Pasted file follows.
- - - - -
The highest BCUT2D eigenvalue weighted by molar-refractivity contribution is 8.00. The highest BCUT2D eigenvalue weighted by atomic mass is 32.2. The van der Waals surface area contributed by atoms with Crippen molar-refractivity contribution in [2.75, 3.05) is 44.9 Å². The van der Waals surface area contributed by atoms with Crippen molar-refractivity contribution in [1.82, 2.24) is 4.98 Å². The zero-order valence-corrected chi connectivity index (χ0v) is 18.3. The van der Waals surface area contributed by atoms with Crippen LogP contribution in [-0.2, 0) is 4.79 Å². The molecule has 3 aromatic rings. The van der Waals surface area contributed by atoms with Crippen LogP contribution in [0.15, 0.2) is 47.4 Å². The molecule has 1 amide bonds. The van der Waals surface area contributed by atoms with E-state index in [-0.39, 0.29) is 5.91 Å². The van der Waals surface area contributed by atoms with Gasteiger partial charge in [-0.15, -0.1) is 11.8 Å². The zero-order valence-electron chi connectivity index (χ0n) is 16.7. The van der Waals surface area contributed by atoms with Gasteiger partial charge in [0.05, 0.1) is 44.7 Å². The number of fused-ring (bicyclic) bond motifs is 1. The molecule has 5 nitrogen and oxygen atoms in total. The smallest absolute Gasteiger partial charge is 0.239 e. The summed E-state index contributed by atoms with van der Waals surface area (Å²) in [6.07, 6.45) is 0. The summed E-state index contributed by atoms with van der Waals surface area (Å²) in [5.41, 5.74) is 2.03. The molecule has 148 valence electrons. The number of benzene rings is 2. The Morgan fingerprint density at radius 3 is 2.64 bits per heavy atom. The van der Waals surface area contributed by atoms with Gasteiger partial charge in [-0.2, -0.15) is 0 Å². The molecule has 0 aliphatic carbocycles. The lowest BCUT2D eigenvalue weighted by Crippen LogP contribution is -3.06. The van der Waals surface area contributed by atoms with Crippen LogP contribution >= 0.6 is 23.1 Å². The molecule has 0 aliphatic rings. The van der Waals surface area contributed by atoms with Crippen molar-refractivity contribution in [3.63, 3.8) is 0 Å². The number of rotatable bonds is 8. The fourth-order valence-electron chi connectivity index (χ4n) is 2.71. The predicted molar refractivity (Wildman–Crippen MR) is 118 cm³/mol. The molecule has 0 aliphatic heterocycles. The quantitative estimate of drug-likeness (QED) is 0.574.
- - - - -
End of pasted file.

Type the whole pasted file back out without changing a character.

The highest BCUT2D eigenvalue weighted by molar-refractivity contribution is 8.00. The highest BCUT2D eigenvalue weighted by atomic mass is 32.2. The van der Waals surface area contributed by atoms with Crippen molar-refractivity contribution in [2.75, 3.05) is 44.9 Å². The van der Waals surface area contributed by atoms with Crippen molar-refractivity contribution in [1.82, 2.24) is 4.98 Å². The zero-order valence-corrected chi connectivity index (χ0v) is 18.3. The van der Waals surface area contributed by atoms with Crippen LogP contribution in [-0.2, 0) is 4.79 Å². The molecule has 3 aromatic rings. The van der Waals surface area contributed by atoms with Crippen LogP contribution in [0.15, 0.2) is 47.4 Å². The molecule has 1 amide bonds. The van der Waals surface area contributed by atoms with E-state index in [-0.39, 0.29) is 5.91 Å². The van der Waals surface area contributed by atoms with Gasteiger partial charge in [-0.15, -0.1) is 11.8 Å². The zero-order valence-electron chi connectivity index (χ0n) is 16.7. The van der Waals surface area contributed by atoms with Gasteiger partial charge in [0.05, 0.1) is 44.7 Å². The number of fused-ring (bicyclic) bond motifs is 1. The molecule has 5 nitrogen and oxygen atoms in total. The smallest absolute Gasteiger partial charge is 0.239 e. The summed E-state index contributed by atoms with van der Waals surface area (Å²) in [6.07, 6.45) is 0. The summed E-state index contributed by atoms with van der Waals surface area (Å²) in [5.41, 5.74) is 2.03. The molecule has 148 valence electrons. The number of benzene rings is 2. The Morgan fingerprint density at radius 3 is 2.64 bits per heavy atom. The van der Waals surface area contributed by atoms with Gasteiger partial charge in [-0.2, -0.15) is 0 Å². The molecule has 0 aliphatic carbocycles. The lowest BCUT2D eigenvalue weighted by Crippen LogP contribution is -3.06. The van der Waals surface area contributed by atoms with Crippen LogP contribution >= 0.6 is 23.1 Å². The molecule has 0 aliphatic rings. The van der Waals surface area contributed by atoms with Crippen molar-refractivity contribution in [3.63, 3.8) is 0 Å². The number of rotatable bonds is 8. The fourth-order valence-electron chi connectivity index (χ4n) is 2.71. The predicted molar refractivity (Wildman–Crippen MR) is 118 cm³/mol. The molecule has 0 aliphatic heterocycles. The quantitative estimate of drug-likeness (QED) is 0.574.